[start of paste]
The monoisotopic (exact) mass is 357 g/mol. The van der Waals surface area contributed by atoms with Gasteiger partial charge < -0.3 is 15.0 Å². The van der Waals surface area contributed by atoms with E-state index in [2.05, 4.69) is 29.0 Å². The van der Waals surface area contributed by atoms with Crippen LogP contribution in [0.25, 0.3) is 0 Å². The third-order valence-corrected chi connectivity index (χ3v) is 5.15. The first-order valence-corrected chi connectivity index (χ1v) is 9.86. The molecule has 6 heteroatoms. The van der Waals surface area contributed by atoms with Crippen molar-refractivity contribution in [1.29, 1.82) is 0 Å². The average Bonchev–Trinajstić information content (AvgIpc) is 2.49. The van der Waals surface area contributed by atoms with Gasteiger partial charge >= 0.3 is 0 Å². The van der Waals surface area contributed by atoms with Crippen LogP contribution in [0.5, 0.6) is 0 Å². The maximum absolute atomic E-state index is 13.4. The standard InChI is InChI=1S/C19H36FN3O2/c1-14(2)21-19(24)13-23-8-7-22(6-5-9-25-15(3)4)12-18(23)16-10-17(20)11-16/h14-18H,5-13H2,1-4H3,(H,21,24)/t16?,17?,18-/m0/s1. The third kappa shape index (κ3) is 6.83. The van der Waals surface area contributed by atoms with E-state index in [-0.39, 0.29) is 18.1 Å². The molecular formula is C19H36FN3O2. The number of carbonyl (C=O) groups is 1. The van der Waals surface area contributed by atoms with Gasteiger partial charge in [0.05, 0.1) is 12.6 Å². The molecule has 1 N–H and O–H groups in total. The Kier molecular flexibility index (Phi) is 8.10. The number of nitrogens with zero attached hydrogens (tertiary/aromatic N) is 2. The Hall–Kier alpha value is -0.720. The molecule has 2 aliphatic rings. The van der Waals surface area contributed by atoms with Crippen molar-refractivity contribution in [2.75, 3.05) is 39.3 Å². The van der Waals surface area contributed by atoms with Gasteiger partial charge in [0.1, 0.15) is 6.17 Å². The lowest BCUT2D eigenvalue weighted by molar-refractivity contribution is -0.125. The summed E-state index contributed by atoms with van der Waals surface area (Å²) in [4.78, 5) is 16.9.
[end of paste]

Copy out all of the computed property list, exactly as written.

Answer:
The monoisotopic (exact) mass is 357 g/mol. The van der Waals surface area contributed by atoms with Gasteiger partial charge < -0.3 is 15.0 Å². The van der Waals surface area contributed by atoms with E-state index in [2.05, 4.69) is 29.0 Å². The van der Waals surface area contributed by atoms with Crippen LogP contribution in [0.25, 0.3) is 0 Å². The third-order valence-corrected chi connectivity index (χ3v) is 5.15. The first-order valence-corrected chi connectivity index (χ1v) is 9.86. The molecule has 6 heteroatoms. The van der Waals surface area contributed by atoms with Crippen molar-refractivity contribution in [1.29, 1.82) is 0 Å². The average Bonchev–Trinajstić information content (AvgIpc) is 2.49. The van der Waals surface area contributed by atoms with Gasteiger partial charge >= 0.3 is 0 Å². The van der Waals surface area contributed by atoms with Crippen LogP contribution in [0.5, 0.6) is 0 Å². The maximum absolute atomic E-state index is 13.4. The standard InChI is InChI=1S/C19H36FN3O2/c1-14(2)21-19(24)13-23-8-7-22(6-5-9-25-15(3)4)12-18(23)16-10-17(20)11-16/h14-18H,5-13H2,1-4H3,(H,21,24)/t16?,17?,18-/m0/s1. The third kappa shape index (κ3) is 6.83. The van der Waals surface area contributed by atoms with E-state index in [-0.39, 0.29) is 18.1 Å². The molecular formula is C19H36FN3O2. The number of carbonyl (C=O) groups is 1. The van der Waals surface area contributed by atoms with Gasteiger partial charge in [0.05, 0.1) is 12.6 Å². The molecule has 1 N–H and O–H groups in total. The Kier molecular flexibility index (Phi) is 8.10. The number of nitrogens with zero attached hydrogens (tertiary/aromatic N) is 2. The Hall–Kier alpha value is -0.720. The molecule has 2 aliphatic rings. The van der Waals surface area contributed by atoms with Crippen molar-refractivity contribution in [2.75, 3.05) is 39.3 Å². The van der Waals surface area contributed by atoms with Gasteiger partial charge in [0.1, 0.15) is 6.17 Å². The lowest BCUT2D eigenvalue weighted by molar-refractivity contribution is -0.125. The summed E-state index contributed by atoms with van der Waals surface area (Å²) in [4.78, 5) is 16.9.